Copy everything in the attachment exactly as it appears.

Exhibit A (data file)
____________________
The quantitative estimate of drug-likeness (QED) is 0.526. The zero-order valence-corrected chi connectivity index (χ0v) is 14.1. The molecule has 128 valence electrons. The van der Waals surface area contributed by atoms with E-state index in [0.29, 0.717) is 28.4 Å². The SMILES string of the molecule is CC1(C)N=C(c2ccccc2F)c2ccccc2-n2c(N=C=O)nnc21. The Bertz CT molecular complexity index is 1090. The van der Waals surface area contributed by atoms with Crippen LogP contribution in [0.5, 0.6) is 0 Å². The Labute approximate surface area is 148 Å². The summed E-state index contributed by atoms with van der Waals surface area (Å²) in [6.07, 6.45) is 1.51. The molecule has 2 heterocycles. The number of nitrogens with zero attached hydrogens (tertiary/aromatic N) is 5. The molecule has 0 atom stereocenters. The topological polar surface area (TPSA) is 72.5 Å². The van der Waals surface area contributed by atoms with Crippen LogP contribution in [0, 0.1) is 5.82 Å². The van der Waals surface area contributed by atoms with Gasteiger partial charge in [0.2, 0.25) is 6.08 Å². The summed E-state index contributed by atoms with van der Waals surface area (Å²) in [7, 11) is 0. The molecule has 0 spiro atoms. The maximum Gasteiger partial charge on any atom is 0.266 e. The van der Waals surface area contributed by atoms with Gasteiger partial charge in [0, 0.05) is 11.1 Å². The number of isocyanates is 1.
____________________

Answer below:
The quantitative estimate of drug-likeness (QED) is 0.526. The zero-order valence-corrected chi connectivity index (χ0v) is 14.1. The molecule has 128 valence electrons. The van der Waals surface area contributed by atoms with E-state index in [0.29, 0.717) is 28.4 Å². The SMILES string of the molecule is CC1(C)N=C(c2ccccc2F)c2ccccc2-n2c(N=C=O)nnc21. The Bertz CT molecular complexity index is 1090. The van der Waals surface area contributed by atoms with Crippen LogP contribution in [0.5, 0.6) is 0 Å². The Labute approximate surface area is 148 Å². The summed E-state index contributed by atoms with van der Waals surface area (Å²) in [6.07, 6.45) is 1.51. The molecule has 2 heterocycles. The number of nitrogens with zero attached hydrogens (tertiary/aromatic N) is 5. The molecule has 0 atom stereocenters. The topological polar surface area (TPSA) is 72.5 Å². The van der Waals surface area contributed by atoms with Crippen LogP contribution in [0, 0.1) is 5.82 Å². The van der Waals surface area contributed by atoms with Gasteiger partial charge in [0.2, 0.25) is 6.08 Å². The summed E-state index contributed by atoms with van der Waals surface area (Å²) in [7, 11) is 0. The molecule has 0 spiro atoms. The maximum Gasteiger partial charge on any atom is 0.266 e. The van der Waals surface area contributed by atoms with Gasteiger partial charge in [0, 0.05) is 11.1 Å². The number of isocyanates is 1.